**How did you view the world before transplant and after?

People with CF now have the option to receive a lung transplant if they wish to pursue it. When I was born, and in my teen years and into my 20's, people just weren't getting wheeled off for lung transplants. It wasn't mentioned as an end-stage option. With the invention of some of the newer generation Anti-rejection meds, the statistics for survival have increased. I've run into lung transplant patients at Cleveland Clinic 15 plus years from their transplant date. Statistics show about 50% of the transplant patients are alive 5 years after transplant.
So the transplant-less world I grew up in meant keeping myself as healthy as possible. Period. I didn't know realize there'd be a second chance at life. Death is a great motivator for staying as healthy as possible!
Post-transplant--I marveled at modern science and the strength of the Human Spirit. In my Donor family's darkest hour, they decided to donate their loved ones organs. Because of their decision, I'm alive.
There was an organ "drought," for some time when I was waiting for lungs. Things were down to the wire, and I wasn't long for this world. I could see clearly what was important in life at that time. That part of it really is a gift. For me it was the people in my life and the relationships.
And for any workoholic out there--there was not a moment I thought, "Oh, I wish I would've worked more." Also unimportant were worldly possessions. Don Henley from the Eagles may have said it best in one of this songs--"You ain't seen no hearses with luggage racks."
I prepared my will and planned my funeral in the hopes of sparing my loved ones from doing so if the lungs didn't come in time. Also, doing those things gave me some control in a world where I had none. I was so ill, I couldn't even brush my own teeth. I felt like a blob of cells on my hospital bed. I learned what true patience is. I felt horrible about my parents possibly losing their 3rd child to CF, but all I could do was my very best. That's what I did. I lived for many months just doing my breathing treatments and trying to eat.
Joe showed me what love was: He worked all day, drove home, showered, then drove from Akron to Cleveland to visit me each night at the hospital. He did this over many years. Surely, too many, but somehow you make it through. Receiving a lung transplant was Redemption for all of that.
Anyway, the selflessness to donate a loved one's organs at the most difficult time near their death is amazing. I think of my Donor and her family each day.
A simple thing like being able to sing along with a song is a miracle. I thank her and her family, and I feel the very best way to do that is living my life in a way to respect the organs she gave to me. I take optimal care of these lungs. I live life humbled by everything I've experienced thus far.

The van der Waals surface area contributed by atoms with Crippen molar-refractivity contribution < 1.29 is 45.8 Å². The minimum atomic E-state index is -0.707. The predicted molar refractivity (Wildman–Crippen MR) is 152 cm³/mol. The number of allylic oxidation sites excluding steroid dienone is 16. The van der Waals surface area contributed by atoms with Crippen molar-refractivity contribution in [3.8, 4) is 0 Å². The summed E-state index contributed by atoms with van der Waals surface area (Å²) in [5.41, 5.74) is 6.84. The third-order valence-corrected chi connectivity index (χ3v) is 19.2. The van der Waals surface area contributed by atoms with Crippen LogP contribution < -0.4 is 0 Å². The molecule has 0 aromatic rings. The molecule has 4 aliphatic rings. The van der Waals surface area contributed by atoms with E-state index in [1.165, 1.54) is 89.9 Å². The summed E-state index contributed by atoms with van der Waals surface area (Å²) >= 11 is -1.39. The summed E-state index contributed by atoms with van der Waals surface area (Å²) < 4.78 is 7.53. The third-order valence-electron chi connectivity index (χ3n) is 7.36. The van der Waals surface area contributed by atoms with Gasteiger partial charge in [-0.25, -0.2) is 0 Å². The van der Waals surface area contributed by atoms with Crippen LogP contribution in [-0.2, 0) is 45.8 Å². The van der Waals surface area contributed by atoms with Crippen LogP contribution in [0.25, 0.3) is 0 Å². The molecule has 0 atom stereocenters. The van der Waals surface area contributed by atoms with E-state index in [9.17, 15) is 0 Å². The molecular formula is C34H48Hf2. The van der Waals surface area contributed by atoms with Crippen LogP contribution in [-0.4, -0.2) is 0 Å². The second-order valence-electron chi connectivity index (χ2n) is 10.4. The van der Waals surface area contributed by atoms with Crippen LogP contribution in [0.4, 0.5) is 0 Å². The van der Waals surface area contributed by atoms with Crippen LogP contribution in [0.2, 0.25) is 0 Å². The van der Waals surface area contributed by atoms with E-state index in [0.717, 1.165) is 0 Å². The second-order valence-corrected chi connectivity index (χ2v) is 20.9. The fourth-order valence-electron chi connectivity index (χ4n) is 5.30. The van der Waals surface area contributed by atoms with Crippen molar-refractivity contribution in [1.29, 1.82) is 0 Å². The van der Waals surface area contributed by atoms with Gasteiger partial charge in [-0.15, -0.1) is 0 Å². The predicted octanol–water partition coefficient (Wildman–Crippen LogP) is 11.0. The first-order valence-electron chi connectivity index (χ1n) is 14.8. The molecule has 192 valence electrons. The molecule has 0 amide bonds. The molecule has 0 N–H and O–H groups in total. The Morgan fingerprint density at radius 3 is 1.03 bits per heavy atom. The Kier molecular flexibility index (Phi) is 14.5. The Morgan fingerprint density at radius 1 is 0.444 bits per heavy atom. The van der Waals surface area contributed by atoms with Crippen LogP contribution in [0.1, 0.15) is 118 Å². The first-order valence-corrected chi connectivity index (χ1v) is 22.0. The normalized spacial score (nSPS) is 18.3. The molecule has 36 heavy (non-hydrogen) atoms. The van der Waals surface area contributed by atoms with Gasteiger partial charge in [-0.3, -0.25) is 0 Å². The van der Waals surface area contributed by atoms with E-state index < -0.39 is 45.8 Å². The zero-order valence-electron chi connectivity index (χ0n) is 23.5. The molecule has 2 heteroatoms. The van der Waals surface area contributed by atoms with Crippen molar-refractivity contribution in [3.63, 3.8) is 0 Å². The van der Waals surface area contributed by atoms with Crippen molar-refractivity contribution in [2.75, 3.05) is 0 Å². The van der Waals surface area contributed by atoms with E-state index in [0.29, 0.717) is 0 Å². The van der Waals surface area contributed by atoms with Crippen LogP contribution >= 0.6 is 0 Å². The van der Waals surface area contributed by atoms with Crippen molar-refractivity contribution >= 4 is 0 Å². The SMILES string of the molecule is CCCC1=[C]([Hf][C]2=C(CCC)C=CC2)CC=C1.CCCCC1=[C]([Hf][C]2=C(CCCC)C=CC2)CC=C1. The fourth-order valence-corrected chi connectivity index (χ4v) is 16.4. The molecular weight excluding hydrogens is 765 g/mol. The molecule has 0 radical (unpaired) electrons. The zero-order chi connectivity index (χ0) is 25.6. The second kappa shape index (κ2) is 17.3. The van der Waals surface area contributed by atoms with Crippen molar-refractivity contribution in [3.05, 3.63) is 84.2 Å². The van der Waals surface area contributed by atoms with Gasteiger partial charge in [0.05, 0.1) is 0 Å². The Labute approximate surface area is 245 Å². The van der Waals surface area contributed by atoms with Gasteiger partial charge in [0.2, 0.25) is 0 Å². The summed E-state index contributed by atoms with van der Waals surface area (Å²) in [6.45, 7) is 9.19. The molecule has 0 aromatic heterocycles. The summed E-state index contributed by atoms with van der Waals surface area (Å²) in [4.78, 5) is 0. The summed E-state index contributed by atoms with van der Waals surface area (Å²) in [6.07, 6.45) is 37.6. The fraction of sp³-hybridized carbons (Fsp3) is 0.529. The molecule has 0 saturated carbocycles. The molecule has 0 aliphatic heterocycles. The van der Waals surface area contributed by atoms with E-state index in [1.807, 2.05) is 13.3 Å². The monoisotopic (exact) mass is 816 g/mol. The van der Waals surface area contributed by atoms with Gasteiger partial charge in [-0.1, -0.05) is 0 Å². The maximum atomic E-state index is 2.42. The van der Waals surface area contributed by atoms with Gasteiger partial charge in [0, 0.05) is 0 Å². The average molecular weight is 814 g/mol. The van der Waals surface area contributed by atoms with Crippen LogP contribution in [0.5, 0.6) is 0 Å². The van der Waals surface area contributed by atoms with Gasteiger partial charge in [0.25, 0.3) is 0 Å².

If it's within your own principles, please become an Organ Donor. Most importantly, let your family know of your wishes to do so.

Thumbs up going into transplant surgery!

***What advice would I give to someone on the lung transplant list?

It isn't easy, but you're much stronger than you know. You CAN do this! The human spirit can soar to heights we never knew it was capable of reaching!
Talk with other transplant patients. Do you want minimal info so you're not scared? I wanted tons of info! It took away some fears for me. The breathless nights waiting for The Call--it felt like I was suffocating. Those were really hard times, but going through them empowered me. Due to CF and a lung transplant, there isn't much that rocks my world anymore :)
All of the difficult times before transplant fade away after a double lung transplant. In my experience, it has been completely worth all I went through to make it to The Other Side. Transplant is truly an Epic Journey.
The Other Side is--Breathing freely and unencumbered by oxygen tanks! The Other Side is getting your laugh back! The Other Side is being able to prepare Thanksgiving dinner for 30 + people 5 months after getting new lungs! The Other Side is seeing your nephew begin kindergarten and another graduate from college! The Other Side is getting a puppy--and walking her all over!
My true happiness comes when I'm giving back to other transplant or CF patients. A post-transplant patient helped my considerably before my transplant. All I wanted to do since then was make it to The Other Side and pay it forward to other patients.
Also, spending time with our friends, family, healthcare workers and the rest of the village that it took to get me to--and through--lung transplant. Joe and I still thank our lucky stars for all of the support. The people at Rainbow became our second family! We spent more time with them than our real families for a long time. The gave us the gift of humor and kept us sane.
It's amazing being well enough to help my 82 year-old parents! They've helped me for so long, it's a gift to help take care of them and take them to doctor appointments. Ya, The Other Side is a really good place :)

6 months post transplant - Christmas Eve!

**Were there things I wished your parents did differently when I was growing up in regards to CF?

Of course! I wanted to stay out later in high school! I wanted to do what most teenagers want to do--test my boundaries. My parents kept a good balance in our lives of work and play. Treatments weren't a big deal--more of something that needed to be done--and they always were.